The thing about free trade is that it makes markets more efficient. One country doesn’t have to depend upon itself for all of the things that it needs. This lowers costs all around and makes the world richer. In theory, I’m all for free trade. In practice, I’m against it. This is because as trade barriers have been taken down over the last four decades, the economic gains have not been shared; they have gone overwhelmingly to the already rich. This is what happened with NAFTA in the US: it did increase profits, but it didn’t help the American worker. But we hear a lot that it was at least good for Mexico.
There is a certain strain of liberalism that likes this idea very much. From their vantage point, the poor here in the US may have it bad, but they should shut up because the poor in Zimbabwe have it even worse. I discussed this in an article last year, Data Journalists Don’t Know Anything About the Poor Anywhere. The problem is that these journalists are usually in the top quintile of income in this country and so the poor everywhere are abstractions to them. So they are the kind of people who would argue that damage done to US workers would be acceptable for the sake of the even more poor people in Mexico.
Part of the problem here is that this whole globalization game isn’t much different in other countries than it is here. The greater trade might lead to more GDP, but its all captured by those at the top. But sadly, we don’t even have to make that argument. The truth is that since NAFTA, Mexico’s economy has done really poorly. Mark Weisbrot of the Center for Economic and Policy Research (CEPR) wrote two years ago, NAFTA: 20 Years of Regret for Mexico. And he summed up what the first two decades brought Mexico:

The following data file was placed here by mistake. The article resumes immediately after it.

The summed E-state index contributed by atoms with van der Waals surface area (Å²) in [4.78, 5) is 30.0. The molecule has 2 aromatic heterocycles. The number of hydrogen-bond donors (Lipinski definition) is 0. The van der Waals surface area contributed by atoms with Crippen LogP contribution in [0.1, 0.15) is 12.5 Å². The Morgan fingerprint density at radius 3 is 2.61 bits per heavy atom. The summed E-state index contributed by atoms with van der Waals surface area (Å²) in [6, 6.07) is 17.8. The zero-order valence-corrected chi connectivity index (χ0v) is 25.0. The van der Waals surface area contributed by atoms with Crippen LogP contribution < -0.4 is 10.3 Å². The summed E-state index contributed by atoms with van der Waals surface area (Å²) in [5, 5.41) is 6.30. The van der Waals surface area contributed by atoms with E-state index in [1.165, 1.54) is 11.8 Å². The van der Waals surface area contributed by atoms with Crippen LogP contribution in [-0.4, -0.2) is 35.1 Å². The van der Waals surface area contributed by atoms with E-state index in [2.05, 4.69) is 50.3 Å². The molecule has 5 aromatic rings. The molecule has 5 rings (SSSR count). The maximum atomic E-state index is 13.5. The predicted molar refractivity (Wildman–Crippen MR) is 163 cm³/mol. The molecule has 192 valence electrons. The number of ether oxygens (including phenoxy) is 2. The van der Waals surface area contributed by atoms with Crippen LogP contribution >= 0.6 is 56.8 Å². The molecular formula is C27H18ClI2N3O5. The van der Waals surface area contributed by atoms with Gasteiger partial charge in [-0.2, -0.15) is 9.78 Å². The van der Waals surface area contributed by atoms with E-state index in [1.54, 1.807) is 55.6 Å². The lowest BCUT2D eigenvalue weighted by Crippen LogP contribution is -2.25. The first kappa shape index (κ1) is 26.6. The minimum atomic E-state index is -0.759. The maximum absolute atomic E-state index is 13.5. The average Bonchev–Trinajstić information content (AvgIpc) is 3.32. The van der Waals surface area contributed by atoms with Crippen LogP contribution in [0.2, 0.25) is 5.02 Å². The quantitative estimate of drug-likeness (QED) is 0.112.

If you want to take a deep dive into the subject, check out the CEPR document, Did NAFTA Help Mexico? An Assessment After 20 Years (PDF).
Weisbrot’s colleague at CEPR, Dean Baker, has been documenting the way that The Washington Post consistently exaggerates how well the Mexican economy has done. This is entirely typical of mainstream US news coverage. And it is in direct contrast to its coverage of official US government enemies like Venezuela, where nothing that they do will ever be seen as good.
The truth of the matter is that trade deals like NAFTA are created by the rich for the benefit of the rich. And even economists who once thought they were wonderful (for theoretical reasons), are now backing away. As Weisbrot noted, “When economists who have promoted NAFTA from the beginning are called upon to defend the agreement, the best that they can offer is that it increased trade.” But no one cares about trade as a goal; it is a means to a goal: shared prosperity. And Mexico has not shared in that prosperity.